11. Yep, there was a second later stage of rollups like Razorfish. And it seems to be a similar approach that Dachis Group is using around “social business” consultancies.

  12. It could be very dangerous for companies to be using their API’s in that way.  I look to the companies like that truly built ecosystems around their product and thus became a platform.  In their early stages they made investments in promising app developers instead of buying them out and bringing them into the monolith.  Later they started buying up companies like Radian6 and Assistly to build out a larger social enterprise strategy, but from what I’ve heard they are still struggling to integrate them.  Meanwhile, there are a lot of great apps on the AppExchange built by external companies that add a lot of value to Salesforce’s proposition, versus for example Oracle CRMOD or SAP. 

  13. great to hear. There is amazing research happening inside the universities but in many cases they live in a bubble. This is dependant on the different departments and fields of studies. For instance, in the biological/medical science research field, there are more than a few highly educated and hardworking individuals who would fit in a startup environment very well if the right opportunity comes. More work needs to be done to bridge the ‘academic’ world to the ‘startup’ world in Toronto. Some places such as Ryerson University are doing a good job with projects such as Ryerson Digital Zone.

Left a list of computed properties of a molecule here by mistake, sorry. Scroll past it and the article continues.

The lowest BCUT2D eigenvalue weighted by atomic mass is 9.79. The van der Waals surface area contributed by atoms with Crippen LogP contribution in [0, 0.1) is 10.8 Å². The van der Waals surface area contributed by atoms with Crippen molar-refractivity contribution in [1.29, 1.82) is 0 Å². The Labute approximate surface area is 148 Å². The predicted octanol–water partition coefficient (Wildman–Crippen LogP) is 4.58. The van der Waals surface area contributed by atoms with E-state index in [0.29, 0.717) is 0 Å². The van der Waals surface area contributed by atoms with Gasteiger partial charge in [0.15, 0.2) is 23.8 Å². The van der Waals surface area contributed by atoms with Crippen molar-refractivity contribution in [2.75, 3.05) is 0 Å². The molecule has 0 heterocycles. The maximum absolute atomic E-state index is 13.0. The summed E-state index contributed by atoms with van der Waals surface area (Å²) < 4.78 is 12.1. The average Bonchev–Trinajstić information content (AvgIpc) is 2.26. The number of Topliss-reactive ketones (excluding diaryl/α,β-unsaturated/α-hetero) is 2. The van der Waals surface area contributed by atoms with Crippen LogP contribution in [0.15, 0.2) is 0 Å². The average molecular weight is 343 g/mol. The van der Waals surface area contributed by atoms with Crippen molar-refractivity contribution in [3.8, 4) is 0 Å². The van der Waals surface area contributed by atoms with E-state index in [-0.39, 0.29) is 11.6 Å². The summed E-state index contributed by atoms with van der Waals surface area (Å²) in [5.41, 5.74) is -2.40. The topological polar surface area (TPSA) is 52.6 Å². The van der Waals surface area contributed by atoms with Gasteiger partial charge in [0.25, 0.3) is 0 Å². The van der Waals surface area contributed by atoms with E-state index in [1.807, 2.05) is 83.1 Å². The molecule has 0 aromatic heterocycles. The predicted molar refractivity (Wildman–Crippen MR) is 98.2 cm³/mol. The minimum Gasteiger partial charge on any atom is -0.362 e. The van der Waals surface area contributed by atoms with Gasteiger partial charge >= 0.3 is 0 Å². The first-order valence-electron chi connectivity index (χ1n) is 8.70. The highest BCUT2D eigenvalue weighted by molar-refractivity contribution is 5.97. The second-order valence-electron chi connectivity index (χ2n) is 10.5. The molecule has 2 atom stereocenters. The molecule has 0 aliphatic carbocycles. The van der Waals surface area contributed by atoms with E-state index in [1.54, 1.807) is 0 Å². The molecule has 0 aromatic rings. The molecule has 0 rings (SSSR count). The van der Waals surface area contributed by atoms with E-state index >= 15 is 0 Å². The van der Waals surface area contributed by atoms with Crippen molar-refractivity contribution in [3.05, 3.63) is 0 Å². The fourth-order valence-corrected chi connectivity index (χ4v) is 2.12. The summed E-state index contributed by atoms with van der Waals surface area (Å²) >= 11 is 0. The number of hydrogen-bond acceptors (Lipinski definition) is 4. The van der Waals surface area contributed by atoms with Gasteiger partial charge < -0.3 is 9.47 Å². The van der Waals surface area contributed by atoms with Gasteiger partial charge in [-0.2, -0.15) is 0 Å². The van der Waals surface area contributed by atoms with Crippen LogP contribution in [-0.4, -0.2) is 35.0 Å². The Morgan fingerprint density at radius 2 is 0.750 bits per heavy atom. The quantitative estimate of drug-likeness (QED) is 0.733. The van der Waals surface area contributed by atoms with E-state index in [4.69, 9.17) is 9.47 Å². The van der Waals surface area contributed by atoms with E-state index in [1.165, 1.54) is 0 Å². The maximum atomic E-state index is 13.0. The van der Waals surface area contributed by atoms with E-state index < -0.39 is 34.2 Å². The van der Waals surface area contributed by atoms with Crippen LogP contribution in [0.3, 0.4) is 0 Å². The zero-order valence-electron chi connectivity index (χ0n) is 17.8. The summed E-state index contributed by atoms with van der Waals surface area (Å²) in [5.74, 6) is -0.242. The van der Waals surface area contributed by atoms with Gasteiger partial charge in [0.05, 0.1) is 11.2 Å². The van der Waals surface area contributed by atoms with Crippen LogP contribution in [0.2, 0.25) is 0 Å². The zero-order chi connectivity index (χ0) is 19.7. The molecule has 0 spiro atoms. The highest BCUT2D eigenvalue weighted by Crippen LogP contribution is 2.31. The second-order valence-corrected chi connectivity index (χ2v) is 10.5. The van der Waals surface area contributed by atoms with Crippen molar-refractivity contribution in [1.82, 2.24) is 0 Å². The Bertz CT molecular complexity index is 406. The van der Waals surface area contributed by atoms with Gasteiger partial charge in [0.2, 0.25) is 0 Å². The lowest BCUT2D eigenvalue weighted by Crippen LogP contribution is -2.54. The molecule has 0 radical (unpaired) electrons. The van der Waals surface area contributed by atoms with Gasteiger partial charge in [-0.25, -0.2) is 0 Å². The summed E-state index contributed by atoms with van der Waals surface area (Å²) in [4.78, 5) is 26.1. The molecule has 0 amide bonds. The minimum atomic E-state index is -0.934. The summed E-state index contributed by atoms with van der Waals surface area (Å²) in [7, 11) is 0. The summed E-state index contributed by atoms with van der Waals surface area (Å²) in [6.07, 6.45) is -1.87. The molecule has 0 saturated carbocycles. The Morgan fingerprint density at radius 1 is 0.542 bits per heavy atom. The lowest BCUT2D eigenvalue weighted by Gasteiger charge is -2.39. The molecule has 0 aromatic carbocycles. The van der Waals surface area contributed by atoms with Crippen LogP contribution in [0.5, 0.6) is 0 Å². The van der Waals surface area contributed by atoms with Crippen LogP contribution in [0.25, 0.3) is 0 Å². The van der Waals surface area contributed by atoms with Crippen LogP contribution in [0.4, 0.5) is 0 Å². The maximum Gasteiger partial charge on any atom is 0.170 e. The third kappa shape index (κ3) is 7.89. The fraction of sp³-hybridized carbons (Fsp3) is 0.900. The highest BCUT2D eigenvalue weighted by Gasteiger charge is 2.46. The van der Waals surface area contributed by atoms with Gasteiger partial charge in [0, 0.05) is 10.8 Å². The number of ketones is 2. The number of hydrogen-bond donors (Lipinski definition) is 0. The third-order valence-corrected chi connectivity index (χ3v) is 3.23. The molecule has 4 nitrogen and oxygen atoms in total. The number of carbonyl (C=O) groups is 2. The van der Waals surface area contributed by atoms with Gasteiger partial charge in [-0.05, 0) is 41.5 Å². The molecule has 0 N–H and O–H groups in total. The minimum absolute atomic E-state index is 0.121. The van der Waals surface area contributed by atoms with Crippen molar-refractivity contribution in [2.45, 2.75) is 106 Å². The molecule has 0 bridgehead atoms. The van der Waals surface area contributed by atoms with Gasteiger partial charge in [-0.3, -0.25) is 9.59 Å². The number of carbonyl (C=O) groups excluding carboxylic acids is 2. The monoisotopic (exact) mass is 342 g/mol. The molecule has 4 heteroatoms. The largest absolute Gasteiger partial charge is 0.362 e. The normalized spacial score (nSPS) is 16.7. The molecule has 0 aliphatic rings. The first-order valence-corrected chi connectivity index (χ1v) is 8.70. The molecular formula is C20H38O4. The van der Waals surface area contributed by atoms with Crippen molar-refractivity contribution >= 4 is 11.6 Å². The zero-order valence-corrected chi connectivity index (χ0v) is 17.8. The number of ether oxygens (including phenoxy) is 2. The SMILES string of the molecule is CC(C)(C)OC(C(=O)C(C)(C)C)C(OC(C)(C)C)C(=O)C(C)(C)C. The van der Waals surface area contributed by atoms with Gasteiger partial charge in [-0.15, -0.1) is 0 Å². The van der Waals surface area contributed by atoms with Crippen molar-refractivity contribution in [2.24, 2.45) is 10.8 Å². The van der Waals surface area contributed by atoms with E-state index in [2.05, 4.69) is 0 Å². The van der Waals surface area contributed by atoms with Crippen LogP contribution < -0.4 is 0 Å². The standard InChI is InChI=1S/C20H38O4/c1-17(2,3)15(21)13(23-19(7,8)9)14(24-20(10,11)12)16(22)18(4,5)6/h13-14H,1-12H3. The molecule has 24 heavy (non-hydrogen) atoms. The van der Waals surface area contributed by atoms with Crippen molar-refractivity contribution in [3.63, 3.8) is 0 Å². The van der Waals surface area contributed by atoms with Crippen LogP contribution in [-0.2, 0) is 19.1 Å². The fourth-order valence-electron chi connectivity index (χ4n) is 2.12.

14. Shopify also picked up Select Start last year for their mobile team. These teams all had one thing in common, they had all developed a product, pushed it out to customers and were savvy on how they worked with partners and mentors. 

  15. In the last iteration of Bookneto, we built something with the Desire2Learn API. Never ended up launching it + we had to sign a commitment to pay for access to the API. Also, they eventually ended up filling the gap we were trying to help them with and we were declared competitive. It was an amazing API to work with though. 

    I guess the lesson here is it really depends on how the company sees startups within its product ecosystem. Product guys in some of these scaled companies get it. The business guys, not so much.

  16. At Microsoft, the product teams had way more power on acquisitions. Ultimately things were handled by corp dev, but if the product teams drove the conversation. I’ve heard the same things about teams at the $GOOG. 

    I think using the API to build a great experience is like table stakes, it’s what you need to do at a minimum to get in. I used to call it “paying taxes”, help me do the things I need to accomplish my goals. And I’ll find ways to get you access to new programs, meetings with product teams, as long as we are working together.